The basis for research can start with the ‘seven Os’ of the marketplace outlined earlier. There is also the introspective method where marketers think about their own probable behaviour. Customers can be interviewed after purchasing their goods and questioned, which is termed the retrospective method. Prospective customers can be asked about how they will purchase the product i.e. the prospective method. These methods give insights into how consumers go through the process of buying. More difficult from a research point of view is information on the influences of buying behaviour. These are often not product related and involve less measurable aspects of human behaviour, such as perception and attitudes.
Of particular use in understanding some of the more complex underpinning factors affecting behaviour are the techniques of qualitative research. Much qualitative research has as its objective the exploration of matters like attitudes, perceptions and motives; to this end, during the 1960s marketers began to use techniques of ‘motivational research’. These were derived from the tools and techniques of clinical psychology and were rooted in concepts and ideas of Freudian psychologists.
A ‘black box’ model
More recently, concentration has been on qualitative marketing research into consumer behavior using focus group discussions and depth interviews.
Focus groups involve a trained moderator guiding a group of selected customers or potential customers through a semi-structured interview. The moderator may have a psychology background, but should be a skilled marketing researcher and interviewer. Normally a focus group consists of between six and ten individuals. The idea is to encourage respondents to discuss factors which will reveal some of their innermost thoughts and feelings regarding a product or service in question. For example, if we were conducting research into consumer attitudes towards, say, the purchase and wearing of ties, the moderator might encourage the group to talk informally about their purchasing in general and then gradually, as the group began to open up and discuss between themselves, focus the discussion towards the product market in question: in this case, ties.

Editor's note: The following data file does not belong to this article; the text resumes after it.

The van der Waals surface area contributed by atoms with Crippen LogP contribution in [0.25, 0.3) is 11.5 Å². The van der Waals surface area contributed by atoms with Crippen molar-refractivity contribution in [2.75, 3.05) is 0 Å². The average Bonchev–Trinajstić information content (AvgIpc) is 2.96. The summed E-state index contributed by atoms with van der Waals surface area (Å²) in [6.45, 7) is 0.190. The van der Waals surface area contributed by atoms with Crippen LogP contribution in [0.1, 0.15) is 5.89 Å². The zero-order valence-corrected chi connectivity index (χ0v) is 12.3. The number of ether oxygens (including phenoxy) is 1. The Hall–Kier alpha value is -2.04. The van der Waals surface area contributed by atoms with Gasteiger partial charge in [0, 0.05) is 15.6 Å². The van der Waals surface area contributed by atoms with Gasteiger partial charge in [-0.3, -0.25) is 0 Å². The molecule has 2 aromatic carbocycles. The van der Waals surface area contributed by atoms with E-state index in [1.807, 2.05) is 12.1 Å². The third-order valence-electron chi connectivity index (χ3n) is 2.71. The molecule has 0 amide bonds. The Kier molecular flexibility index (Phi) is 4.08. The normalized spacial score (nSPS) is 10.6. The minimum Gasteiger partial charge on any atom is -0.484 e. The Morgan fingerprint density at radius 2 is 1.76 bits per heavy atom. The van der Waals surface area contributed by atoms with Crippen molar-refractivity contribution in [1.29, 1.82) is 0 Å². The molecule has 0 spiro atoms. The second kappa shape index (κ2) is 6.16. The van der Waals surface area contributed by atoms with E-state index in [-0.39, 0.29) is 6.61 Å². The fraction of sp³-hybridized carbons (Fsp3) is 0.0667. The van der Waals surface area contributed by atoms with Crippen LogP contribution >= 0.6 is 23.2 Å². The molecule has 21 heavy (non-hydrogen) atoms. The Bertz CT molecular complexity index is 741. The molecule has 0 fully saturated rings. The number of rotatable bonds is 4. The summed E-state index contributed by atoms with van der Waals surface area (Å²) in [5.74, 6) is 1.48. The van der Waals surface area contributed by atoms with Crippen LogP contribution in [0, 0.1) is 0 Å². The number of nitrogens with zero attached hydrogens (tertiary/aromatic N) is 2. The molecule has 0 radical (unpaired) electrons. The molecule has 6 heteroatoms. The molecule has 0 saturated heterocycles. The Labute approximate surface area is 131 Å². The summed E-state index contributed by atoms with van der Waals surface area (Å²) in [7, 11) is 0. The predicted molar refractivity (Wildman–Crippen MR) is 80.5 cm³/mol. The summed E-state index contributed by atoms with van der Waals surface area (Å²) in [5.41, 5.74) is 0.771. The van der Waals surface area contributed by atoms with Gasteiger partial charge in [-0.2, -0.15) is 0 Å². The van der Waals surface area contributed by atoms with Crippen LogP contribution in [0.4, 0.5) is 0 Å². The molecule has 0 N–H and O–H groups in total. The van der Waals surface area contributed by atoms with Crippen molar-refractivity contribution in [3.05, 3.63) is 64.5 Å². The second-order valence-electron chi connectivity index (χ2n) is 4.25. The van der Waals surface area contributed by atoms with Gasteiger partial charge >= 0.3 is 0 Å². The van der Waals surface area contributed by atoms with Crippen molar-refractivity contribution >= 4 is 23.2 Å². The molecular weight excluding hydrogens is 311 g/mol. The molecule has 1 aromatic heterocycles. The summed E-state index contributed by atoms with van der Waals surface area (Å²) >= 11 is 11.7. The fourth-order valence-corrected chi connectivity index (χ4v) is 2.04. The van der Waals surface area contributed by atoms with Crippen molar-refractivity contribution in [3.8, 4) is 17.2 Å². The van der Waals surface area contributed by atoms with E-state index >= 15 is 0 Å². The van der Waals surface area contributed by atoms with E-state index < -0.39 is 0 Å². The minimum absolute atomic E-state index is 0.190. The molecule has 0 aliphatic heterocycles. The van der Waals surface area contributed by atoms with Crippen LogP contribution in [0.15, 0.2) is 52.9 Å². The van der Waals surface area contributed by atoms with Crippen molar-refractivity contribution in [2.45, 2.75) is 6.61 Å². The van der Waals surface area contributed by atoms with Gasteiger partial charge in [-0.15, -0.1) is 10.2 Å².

Skill and expertise are required to elicit useful information about the product market in question, without leading the group towards responses that are more in line with the ideas of the moderator than individuals in the group. In other words, care must be taken not to bias answers. A focus group 44 Consumer and organizational buyer behaviour